A few months ago, I met a colleague from a distant part of the organization.
“My biggest problem”, he said, “is a lack of consistency in test analysis. No two of my testers do it the same”.
“Really?” I enquired, “How do you mean?”
“Well, they document things differently, but that isn’t the problem…given the same specification they’ll come up with different tests. They approach things differently on each project. I need them to be doing the same things every time: I need consistency, I need consistent processes and methods.”
“Well, consistency can be important” I replied. “Will consistently crap work for you?”
“No, of course not. We need to be doing good testing.”
“So a consistent approach might be less important than consistent results?”
“Er, maybe. Doesn’t one imply the other?”
And therein lies the problem. With simple systems it’s reasonable to assume that you will always get the same output for a given set of inputs. Think of domestic light: you flick the switch and the light comes on. Flick it again and the light goes off. Even adding a little complexity by means of another staircase switch doesn’t add much in the way of complication. Now we don’t know whether switch-up or switch-down equates to on or off, but flicking the switch still toggles the state of the light.
If only software development was like this! Such simplicity is beguiling, and many of our mental models are rooted in the assumption that this is how the world works. It doesn’t of course.
Unfortunately, software projects are nothing like this. Imagine a lighting circuit with many, many switches. Imagine you don’t know how many switches there are, or indeed where they are. Imagine that you have no knowledge of the starting state of the circuit, and therefore which switches need flicking to get the lights on. Imagine that some of the switches are analogue dimmers rather than their binary cousins. Imagine that there are other actors who are also flicking switches or changing the configuration of the circuit. Imagine that those involved have different ideas as to which light should come on, or how bright it should be: the streetlight folk and the reading light people just can’t agree, and nobody’s talking to team ambience. Now imagine that you’ve been asked to assess the quality of the lighting once someone has figured out how to turn the damned thing on.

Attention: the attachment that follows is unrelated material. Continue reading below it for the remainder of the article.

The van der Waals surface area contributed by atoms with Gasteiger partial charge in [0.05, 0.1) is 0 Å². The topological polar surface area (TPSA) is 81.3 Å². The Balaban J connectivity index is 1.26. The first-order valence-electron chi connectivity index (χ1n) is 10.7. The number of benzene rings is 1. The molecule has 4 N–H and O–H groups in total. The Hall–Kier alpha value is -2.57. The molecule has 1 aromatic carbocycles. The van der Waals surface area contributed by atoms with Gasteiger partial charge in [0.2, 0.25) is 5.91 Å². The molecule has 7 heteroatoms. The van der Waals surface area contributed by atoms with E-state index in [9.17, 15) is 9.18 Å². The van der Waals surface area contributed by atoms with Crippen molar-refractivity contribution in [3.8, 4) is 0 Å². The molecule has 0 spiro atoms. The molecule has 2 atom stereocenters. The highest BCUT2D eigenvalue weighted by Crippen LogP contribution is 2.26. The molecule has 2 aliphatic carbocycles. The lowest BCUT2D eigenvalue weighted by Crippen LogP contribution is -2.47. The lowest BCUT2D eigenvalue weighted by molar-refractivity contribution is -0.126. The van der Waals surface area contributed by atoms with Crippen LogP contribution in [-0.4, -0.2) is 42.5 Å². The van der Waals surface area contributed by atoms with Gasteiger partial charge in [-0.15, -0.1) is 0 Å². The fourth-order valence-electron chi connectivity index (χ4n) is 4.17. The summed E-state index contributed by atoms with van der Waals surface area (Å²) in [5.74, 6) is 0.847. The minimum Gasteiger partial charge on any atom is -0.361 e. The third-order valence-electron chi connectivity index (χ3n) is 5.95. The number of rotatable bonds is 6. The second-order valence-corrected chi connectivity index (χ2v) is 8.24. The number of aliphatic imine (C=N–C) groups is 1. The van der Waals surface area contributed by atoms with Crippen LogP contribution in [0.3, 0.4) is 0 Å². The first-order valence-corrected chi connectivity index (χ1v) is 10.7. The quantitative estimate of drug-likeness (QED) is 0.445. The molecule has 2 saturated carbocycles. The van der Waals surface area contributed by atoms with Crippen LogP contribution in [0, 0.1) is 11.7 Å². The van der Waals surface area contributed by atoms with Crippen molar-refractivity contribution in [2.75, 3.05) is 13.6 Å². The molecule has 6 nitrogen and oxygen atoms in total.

Now subject this scenario to a consistent set of inputs. Try to form some repeatable algorithm to reliably “solve” this problem. You can’t, it’s impossible, it’s an intractable problem. This feels a little more like the testing I know, though still a hopeless simplification.
“That,” I explained, “is why we need to emphasize skill over Method. Software projects are complex systems, and repeating the same inputs doesn’t work very well. Mechanical, repeatable processes are no guarantee of success. We need testers who are able to navigate that maze, and figure out what needs doing given.”
I made a few notes, wrote a few tweets, and got back to business. Thoughts about consistency however, never strayed far away. Then, earlier this week, they paid me another visit.
I’ve been moonlighting as a lecturer at Dalhousie University. At the start of the course I set the students an assignment (based on one of Kaner’s from BBST Test Design) to analyze a specification and identify a list of test ideas. This week’s lecture was on test design: for the first half of the lecture we discussed some of the better known, and more mechanistic, test design techniques. Then I asked the class to break into groups, compare and contrast their test ideas, and present on any similarities and differences.
“We had a few ideas in common,” said the first student “and a load of differences”. He went on to list them.
“You came up with different ideas?” I asked, feigning horror.
“How can that be? I’ve just spent a good part of the last 3 hours describing a set of techniques that should guarantee the same set of tests. What happened?”
“Well, um, we came up with a lot of ideas that we wouldn’t have using those techniques.”
“Good, I was hoping as much.”
“Tell me why you think there were differences. Why wouldn’t these techniques have suggested those ideas?” I asked.
“Well, I guess we used our imaginations. And we’ve all got different backgrounds, so we all thought of different things.”
“Exactly: the techniques we’ve discussed are mechanistic. They might give you consistency, but they remove imagination –and your own experiences- from the test design. Now, tell me, which would you prefer: testing based on your original list of ideas, or based on the ideas of the group as a whole? Which do you think would provide better information to the project?”
“The group’s ideas” he said without hesitation.
“Well some of us focused on specific things, the overall list is better…better-rounded. We’d miss lots of stuff with our own.”
“So this inconsistency between individuals, is it a good thing or a bad thing?”
“I think it’s good. Those techniques might be useful for some problems, but by sharing our different ideas, I think we can test better.”
“Thank you” I said, mission accomplished.